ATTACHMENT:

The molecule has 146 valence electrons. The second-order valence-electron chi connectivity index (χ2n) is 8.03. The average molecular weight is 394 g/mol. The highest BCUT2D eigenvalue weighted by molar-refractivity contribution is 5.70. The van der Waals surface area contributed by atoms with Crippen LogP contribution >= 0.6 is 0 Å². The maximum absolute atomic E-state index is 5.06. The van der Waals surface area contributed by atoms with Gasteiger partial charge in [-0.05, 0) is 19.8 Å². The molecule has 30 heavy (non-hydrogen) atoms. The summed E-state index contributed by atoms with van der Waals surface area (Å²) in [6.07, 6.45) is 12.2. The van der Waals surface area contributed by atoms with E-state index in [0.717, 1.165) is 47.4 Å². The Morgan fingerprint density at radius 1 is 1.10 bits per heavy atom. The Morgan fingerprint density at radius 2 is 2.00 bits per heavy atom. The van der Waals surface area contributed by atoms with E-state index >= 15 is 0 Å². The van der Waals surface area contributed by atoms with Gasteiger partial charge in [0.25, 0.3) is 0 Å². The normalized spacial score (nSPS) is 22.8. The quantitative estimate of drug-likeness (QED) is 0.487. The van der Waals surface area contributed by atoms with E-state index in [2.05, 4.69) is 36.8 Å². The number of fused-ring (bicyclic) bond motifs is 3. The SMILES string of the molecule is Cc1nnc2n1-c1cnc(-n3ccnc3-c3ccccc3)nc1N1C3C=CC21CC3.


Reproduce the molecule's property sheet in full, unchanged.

The molecule has 146 valence electrons. The second-order valence-electron chi connectivity index (χ2n) is 8.03. The average molecular weight is 394 g/mol. The highest BCUT2D eigenvalue weighted by molar-refractivity contribution is 5.70. The van der Waals surface area contributed by atoms with Crippen LogP contribution >= 0.6 is 0 Å². The maximum absolute atomic E-state index is 5.06. The van der Waals surface area contributed by atoms with Gasteiger partial charge in [-0.05, 0) is 19.8 Å². The molecule has 30 heavy (non-hydrogen) atoms. The summed E-state index contributed by atoms with van der Waals surface area (Å²) in [6.07, 6.45) is 12.2. The van der Waals surface area contributed by atoms with E-state index in [0.717, 1.165) is 47.4 Å². The Morgan fingerprint density at radius 1 is 1.10 bits per heavy atom. The Morgan fingerprint density at radius 2 is 2.00 bits per heavy atom. The van der Waals surface area contributed by atoms with E-state index >= 15 is 0 Å². The van der Waals surface area contributed by atoms with Gasteiger partial charge in [0.25, 0.3) is 0 Å². The normalized spacial score (nSPS) is 22.8. The quantitative estimate of drug-likeness (QED) is 0.487. The van der Waals surface area contributed by atoms with E-state index in [2.05, 4.69) is 36.8 Å². The number of fused-ring (bicyclic) bond motifs is 3. The SMILES string of the molecule is Cc1nnc2n1-c1cnc(-n3ccnc3-c3ccccc3)nc1N1C3C=CC21CC3.